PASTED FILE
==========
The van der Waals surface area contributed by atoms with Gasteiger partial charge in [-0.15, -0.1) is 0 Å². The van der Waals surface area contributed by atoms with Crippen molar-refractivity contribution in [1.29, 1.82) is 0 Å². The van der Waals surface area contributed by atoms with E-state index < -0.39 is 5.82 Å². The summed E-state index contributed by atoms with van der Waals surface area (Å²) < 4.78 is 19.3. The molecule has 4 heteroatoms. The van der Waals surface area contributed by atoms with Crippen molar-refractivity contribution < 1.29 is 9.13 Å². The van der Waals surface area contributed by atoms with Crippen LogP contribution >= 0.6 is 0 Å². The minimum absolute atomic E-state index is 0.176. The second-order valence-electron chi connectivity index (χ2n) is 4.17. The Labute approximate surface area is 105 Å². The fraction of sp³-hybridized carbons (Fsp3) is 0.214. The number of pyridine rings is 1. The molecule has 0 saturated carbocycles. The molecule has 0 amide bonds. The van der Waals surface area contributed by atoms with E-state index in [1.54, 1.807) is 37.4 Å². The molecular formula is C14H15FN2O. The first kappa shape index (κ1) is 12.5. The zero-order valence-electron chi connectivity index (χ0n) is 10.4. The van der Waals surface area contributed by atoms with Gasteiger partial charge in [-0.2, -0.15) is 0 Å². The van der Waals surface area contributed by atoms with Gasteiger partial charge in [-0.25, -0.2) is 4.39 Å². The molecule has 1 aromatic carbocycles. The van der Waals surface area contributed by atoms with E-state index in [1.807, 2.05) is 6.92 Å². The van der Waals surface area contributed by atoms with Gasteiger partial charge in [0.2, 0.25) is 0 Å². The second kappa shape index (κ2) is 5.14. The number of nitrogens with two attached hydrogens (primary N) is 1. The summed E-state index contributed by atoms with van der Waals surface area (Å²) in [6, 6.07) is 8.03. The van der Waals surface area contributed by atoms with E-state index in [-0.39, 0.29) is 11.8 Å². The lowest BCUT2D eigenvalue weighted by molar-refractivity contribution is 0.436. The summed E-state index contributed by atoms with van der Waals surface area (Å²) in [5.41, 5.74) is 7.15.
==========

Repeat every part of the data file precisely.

The van der Waals surface area contributed by atoms with Gasteiger partial charge in [-0.15, -0.1) is 0 Å². The van der Waals surface area contributed by atoms with Crippen molar-refractivity contribution in [1.29, 1.82) is 0 Å². The van der Waals surface area contributed by atoms with E-state index < -0.39 is 5.82 Å². The summed E-state index contributed by atoms with van der Waals surface area (Å²) < 4.78 is 19.3. The molecule has 4 heteroatoms. The van der Waals surface area contributed by atoms with Crippen molar-refractivity contribution < 1.29 is 9.13 Å². The van der Waals surface area contributed by atoms with Crippen LogP contribution >= 0.6 is 0 Å². The minimum absolute atomic E-state index is 0.176. The second-order valence-electron chi connectivity index (χ2n) is 4.17. The Labute approximate surface area is 105 Å². The fraction of sp³-hybridized carbons (Fsp3) is 0.214. The number of pyridine rings is 1. The molecule has 0 saturated carbocycles. The molecule has 0 amide bonds. The van der Waals surface area contributed by atoms with E-state index in [1.54, 1.807) is 37.4 Å². The molecular formula is C14H15FN2O. The first kappa shape index (κ1) is 12.5. The zero-order valence-electron chi connectivity index (χ0n) is 10.4. The van der Waals surface area contributed by atoms with Gasteiger partial charge in [-0.2, -0.15) is 0 Å². The van der Waals surface area contributed by atoms with Gasteiger partial charge in [-0.25, -0.2) is 4.39 Å². The molecule has 1 aromatic carbocycles. The van der Waals surface area contributed by atoms with E-state index in [1.807, 2.05) is 6.92 Å². The van der Waals surface area contributed by atoms with Gasteiger partial charge in [0.2, 0.25) is 0 Å². The second kappa shape index (κ2) is 5.14. The number of nitrogens with two attached hydrogens (primary N) is 1. The summed E-state index contributed by atoms with van der Waals surface area (Å²) in [6, 6.07) is 8.03. The van der Waals surface area contributed by atoms with E-state index in [-0.39, 0.29) is 11.8 Å². The lowest BCUT2D eigenvalue weighted by molar-refractivity contribution is 0.436. The summed E-state index contributed by atoms with van der Waals surface area (Å²) in [5.41, 5.74) is 7.15.